LWOB has had lawyers working on these issues for the last several years and the workshop provided an ideal opportunity to work with in-country local organizations on concrete ways to tackle the problem.
Representatives from thirty NGO’s from 8 countries in Africa attended the workshop whose goal was to educate the NGOs on small grant programs designed to promote work on the critical topic and to identify and share the several different mechanisms proposed by NGO’s focused on inheritance and land ownership legal issues. During the week long sessions the groups in attendance shared their program models, objectives, goals and aspirations. Flavia Trevisani, LWOB’s representative from Hartford who attended the event, presented Lawyers Without Borders CHIRP and WORTHWHILE models.
As a result of LWOB’s participation in the workshop, a formal partnering was formed between LWOB and a Kigali based NGO to partner on a year long joint program proposal implementing LWOB”s “CHIRP” (Child Inheritance Rights Project) and “WORTHWHILE” (Women’s Rights To Have Worth, Homes and Inherit Land and Estates) in Rwanda.
While in Nairobi our representative was able to meet with other international aid actors whose work dovetails with LWOB Kenya gender based rule of law programming involving migration and refugee women and girls. Talks have taken place with UNHCR relating to cooperation and collaboration to deliver the LWOB Access to Justice Program for Women and Girls focusing primarily on refugees in the region. Ms. Trevisani also met with our partners at FIDA who are involved with planning and launch of LWOB’s second annual STTAT Program (Support Through Trial Advocacy Training) on domestic violence to take place in Nairobi August 9th through the 16th. LWOB will be fielding a team of fourteen lawyers to Kenya this summer, thanks to a broad funding coalition, for the week long domestic violence trial training of fifty (50) Kenyan lawyers using the NITA “learn by doing” trial advocacy training model.
LWOB Panel at the CSW event was by all accounts a huge success. The panel was conducted before a standing room only crowd that poured out the door. The 80-100 indivudals consisting primarlily of men and women lawyers, represented countries throughout the world–including regions where LWOB has established itself as a collaborative partner in Rule of Law development work.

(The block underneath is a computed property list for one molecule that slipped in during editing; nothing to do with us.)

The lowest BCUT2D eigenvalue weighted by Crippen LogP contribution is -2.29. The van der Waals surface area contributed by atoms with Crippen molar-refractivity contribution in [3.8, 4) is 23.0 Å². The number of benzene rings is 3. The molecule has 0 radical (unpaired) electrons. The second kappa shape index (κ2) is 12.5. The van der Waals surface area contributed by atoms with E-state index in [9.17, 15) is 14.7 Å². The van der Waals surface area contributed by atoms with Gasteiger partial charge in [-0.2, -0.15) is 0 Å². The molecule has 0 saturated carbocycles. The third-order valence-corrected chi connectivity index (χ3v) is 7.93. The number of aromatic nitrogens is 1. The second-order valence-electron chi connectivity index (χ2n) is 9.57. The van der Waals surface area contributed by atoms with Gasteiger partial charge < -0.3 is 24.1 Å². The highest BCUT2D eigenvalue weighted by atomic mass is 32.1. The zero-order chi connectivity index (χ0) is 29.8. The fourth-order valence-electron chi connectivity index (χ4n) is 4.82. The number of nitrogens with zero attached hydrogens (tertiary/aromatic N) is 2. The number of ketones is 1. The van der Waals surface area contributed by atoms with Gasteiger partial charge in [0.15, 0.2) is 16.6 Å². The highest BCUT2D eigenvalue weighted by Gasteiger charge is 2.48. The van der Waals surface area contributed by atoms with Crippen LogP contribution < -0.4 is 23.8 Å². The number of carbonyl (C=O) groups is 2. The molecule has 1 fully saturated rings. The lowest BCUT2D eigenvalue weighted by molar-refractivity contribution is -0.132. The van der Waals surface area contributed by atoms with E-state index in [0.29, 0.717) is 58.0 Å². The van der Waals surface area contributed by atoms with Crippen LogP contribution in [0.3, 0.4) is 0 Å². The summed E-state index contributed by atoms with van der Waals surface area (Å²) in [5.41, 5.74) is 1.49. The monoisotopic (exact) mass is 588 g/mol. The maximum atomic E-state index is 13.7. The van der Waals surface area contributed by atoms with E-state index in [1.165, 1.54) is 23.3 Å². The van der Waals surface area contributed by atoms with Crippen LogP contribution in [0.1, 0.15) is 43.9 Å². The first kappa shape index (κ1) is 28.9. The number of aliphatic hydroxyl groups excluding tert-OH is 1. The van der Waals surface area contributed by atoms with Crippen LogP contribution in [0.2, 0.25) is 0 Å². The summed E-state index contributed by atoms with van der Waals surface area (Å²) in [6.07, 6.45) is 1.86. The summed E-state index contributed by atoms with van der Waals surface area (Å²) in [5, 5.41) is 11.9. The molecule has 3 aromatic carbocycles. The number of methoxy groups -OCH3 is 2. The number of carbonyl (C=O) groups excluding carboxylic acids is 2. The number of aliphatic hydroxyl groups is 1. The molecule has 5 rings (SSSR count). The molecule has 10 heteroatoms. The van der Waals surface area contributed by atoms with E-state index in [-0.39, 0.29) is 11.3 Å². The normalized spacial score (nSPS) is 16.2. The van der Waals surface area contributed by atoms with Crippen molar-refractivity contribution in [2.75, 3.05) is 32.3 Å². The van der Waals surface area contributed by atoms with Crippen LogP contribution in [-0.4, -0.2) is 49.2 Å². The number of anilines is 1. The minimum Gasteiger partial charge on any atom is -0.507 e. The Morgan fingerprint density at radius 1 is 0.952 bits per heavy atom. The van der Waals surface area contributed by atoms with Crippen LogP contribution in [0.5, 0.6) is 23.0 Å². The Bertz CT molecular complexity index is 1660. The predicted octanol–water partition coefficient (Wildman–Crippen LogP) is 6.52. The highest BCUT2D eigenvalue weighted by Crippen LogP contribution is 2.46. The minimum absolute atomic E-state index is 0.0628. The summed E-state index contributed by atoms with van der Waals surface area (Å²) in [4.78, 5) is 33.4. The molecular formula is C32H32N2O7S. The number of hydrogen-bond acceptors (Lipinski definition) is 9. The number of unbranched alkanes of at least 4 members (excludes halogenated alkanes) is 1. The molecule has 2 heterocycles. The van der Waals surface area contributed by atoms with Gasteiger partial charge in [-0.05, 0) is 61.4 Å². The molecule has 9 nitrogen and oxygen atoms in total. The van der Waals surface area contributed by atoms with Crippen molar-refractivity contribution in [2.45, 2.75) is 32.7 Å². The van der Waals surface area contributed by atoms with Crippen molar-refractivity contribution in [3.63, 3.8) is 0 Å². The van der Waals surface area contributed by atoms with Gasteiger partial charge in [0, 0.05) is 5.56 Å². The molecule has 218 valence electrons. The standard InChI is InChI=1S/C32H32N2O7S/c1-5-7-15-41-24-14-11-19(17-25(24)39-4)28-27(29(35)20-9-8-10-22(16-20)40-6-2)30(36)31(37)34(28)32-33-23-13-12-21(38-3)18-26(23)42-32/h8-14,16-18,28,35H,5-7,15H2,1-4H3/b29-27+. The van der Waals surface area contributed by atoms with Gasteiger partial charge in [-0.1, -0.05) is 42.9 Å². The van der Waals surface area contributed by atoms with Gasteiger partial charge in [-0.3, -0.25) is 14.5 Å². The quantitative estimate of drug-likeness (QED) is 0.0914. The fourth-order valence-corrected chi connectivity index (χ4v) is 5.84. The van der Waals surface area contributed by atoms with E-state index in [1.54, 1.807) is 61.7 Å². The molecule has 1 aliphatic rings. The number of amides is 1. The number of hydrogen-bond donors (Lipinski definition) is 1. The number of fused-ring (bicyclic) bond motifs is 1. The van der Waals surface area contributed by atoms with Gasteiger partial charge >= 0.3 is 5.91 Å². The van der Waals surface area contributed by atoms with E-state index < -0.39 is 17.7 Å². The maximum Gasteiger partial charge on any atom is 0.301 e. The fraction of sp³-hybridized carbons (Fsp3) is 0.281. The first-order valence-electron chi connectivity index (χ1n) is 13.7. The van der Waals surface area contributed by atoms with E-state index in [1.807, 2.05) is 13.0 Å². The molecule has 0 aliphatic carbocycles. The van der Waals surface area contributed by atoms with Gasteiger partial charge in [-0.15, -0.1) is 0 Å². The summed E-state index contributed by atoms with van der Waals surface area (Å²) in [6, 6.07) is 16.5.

Our special thanks to Attorney Sophia Georgiou, panel moderator and organizer and to lawyers from White & Case and Shearman & Sterling who helped LWOB achieve another milestone with this year’s CSW Panel/Workshop.
Plans have already launched for next year’s program. Lawyers interested in joining the group in charge of recruitment of the panel, materials, supporting donations and planning phase are encouraged to contact LWOB at its headquarters in Hartford, Connecticut.
LWOB Calls For Pakistan Lawyers Release
HARTFORD, CT (November 7, 2007) – Lawyers Without Borders (LWOB) called for the release of all lawyers and members of the Judiciary arrested or detained by the Pakistani authorities. Pakistan state television reported that more than 500 lawyers and human rights activists have been arrested. To date international media report that several hundred lawyers across the country, including virtually all leading lawyers associated with the movement for judicial independence have been arrested or detained. Included in the round-up of prominent legal figures was the Chief Justice Iftikhar Mohammad Chaudhry, who has been fired and is now under house arrest.
Lawyers without Borders, has identified those arrested and detained members of the legal profession and judiciary in Pakistan as Lawyers At Risk that is, lawyers who are targeted and persecuted for their support of transparency and rule of law. Lawyers, and their ability to publicly and peacefully stand for protecting the integrity of legal process, are crucial to the survival and strength of core values that underlie rule of law throughout the world. When they find themselves targeted for support of those core values, the democratic foundation of the system prosecuting them is itself at risk. This is the harbinger of loss of those key freedoms treasured by lawyers everywhere and their preservation is essential to the future well being of the people of Pakistan. said LWOB founder, Christina Storm.
Storm stated, If, as the President says in his Proclamation, he is truly committed to the rule of law, LWOB calls upon him and the Government to immediately suspend preventive detention orders issued against lawyers, reinstate the dismissed Chief Justice and restore the constitution.
Lawyers Without Borders urges the Government to address this crisis by engaging in a serious and constructive dialogue with its nations lawyers and judiciary. That conversation should address the underlying causes of the crisis and work to restore the fundamental democratic principle pivotal for the rule of law in Pakistan — the independence of the judiciary. Such an approach is in the national interests of Pakistan and need not compromise its unique needs in the national security arena.
About Lawyers Without Borders
Founded in 2000, LWOB is a U.S.-based international non-profit dedicated to preserving the integrity of legal process through training, capacity building, neutral observation, mediation and other dispute resolution mechanisms that support and promote transparency and rule of law. One core value of Lawyers Without Borders is the preservation of the integrity of legal process particularly when threatened by pre-textual arrests, detentions and criminal prosecution against lawyers and judges who find themselves targeted as criminals as a result of their public and peaceful advocacy of rule of law. Our website